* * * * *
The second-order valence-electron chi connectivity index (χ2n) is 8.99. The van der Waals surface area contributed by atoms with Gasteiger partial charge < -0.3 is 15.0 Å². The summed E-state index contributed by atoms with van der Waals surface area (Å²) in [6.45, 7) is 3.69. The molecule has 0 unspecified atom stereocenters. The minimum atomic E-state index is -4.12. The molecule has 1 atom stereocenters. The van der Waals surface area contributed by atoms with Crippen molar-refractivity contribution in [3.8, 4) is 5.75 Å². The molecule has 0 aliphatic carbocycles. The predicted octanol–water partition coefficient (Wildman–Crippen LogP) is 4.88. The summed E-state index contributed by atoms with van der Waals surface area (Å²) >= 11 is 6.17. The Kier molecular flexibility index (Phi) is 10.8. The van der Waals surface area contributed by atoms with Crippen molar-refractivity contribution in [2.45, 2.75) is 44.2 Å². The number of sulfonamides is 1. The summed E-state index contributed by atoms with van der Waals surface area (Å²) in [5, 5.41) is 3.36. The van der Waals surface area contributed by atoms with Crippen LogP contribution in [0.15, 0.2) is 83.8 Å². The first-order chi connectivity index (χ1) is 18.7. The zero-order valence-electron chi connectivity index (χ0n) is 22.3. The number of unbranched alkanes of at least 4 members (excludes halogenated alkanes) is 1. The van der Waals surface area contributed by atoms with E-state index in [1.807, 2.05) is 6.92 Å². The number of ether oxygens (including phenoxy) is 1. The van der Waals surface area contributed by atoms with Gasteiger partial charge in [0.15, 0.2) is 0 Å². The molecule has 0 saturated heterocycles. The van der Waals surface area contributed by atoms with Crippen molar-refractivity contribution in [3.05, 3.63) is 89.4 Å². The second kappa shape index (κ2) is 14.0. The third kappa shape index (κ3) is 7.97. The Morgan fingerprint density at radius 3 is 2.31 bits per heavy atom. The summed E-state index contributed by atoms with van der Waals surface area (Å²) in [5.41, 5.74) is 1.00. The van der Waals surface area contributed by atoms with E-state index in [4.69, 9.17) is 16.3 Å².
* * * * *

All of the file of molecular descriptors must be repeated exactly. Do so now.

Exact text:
The second-order valence-electron chi connectivity index (χ2n) is 8.99. The van der Waals surface area contributed by atoms with Gasteiger partial charge < -0.3 is 15.0 Å². The summed E-state index contributed by atoms with van der Waals surface area (Å²) in [6.45, 7) is 3.69. The molecule has 0 unspecified atom stereocenters. The minimum atomic E-state index is -4.12. The molecule has 1 atom stereocenters. The van der Waals surface area contributed by atoms with Crippen molar-refractivity contribution in [3.8, 4) is 5.75 Å². The molecule has 0 aliphatic carbocycles. The predicted octanol–water partition coefficient (Wildman–Crippen LogP) is 4.88. The summed E-state index contributed by atoms with van der Waals surface area (Å²) >= 11 is 6.17. The Kier molecular flexibility index (Phi) is 10.8. The van der Waals surface area contributed by atoms with Crippen molar-refractivity contribution in [2.45, 2.75) is 44.2 Å². The number of sulfonamides is 1. The summed E-state index contributed by atoms with van der Waals surface area (Å²) in [5, 5.41) is 3.36. The van der Waals surface area contributed by atoms with Crippen LogP contribution in [0.15, 0.2) is 83.8 Å². The first-order chi connectivity index (χ1) is 18.7. The zero-order valence-electron chi connectivity index (χ0n) is 22.3. The number of unbranched alkanes of at least 4 members (excludes halogenated alkanes) is 1. The van der Waals surface area contributed by atoms with E-state index in [1.807, 2.05) is 6.92 Å². The number of ether oxygens (including phenoxy) is 1. The van der Waals surface area contributed by atoms with Gasteiger partial charge in [0.15, 0.2) is 0 Å². The molecule has 0 saturated heterocycles. The van der Waals surface area contributed by atoms with Crippen molar-refractivity contribution in [3.05, 3.63) is 89.4 Å². The second kappa shape index (κ2) is 14.0. The third kappa shape index (κ3) is 7.97. The Morgan fingerprint density at radius 3 is 2.31 bits per heavy atom. The summed E-state index contributed by atoms with van der Waals surface area (Å²) in [5.41, 5.74) is 1.00. The van der Waals surface area contributed by atoms with E-state index in [4.69, 9.17) is 16.3 Å².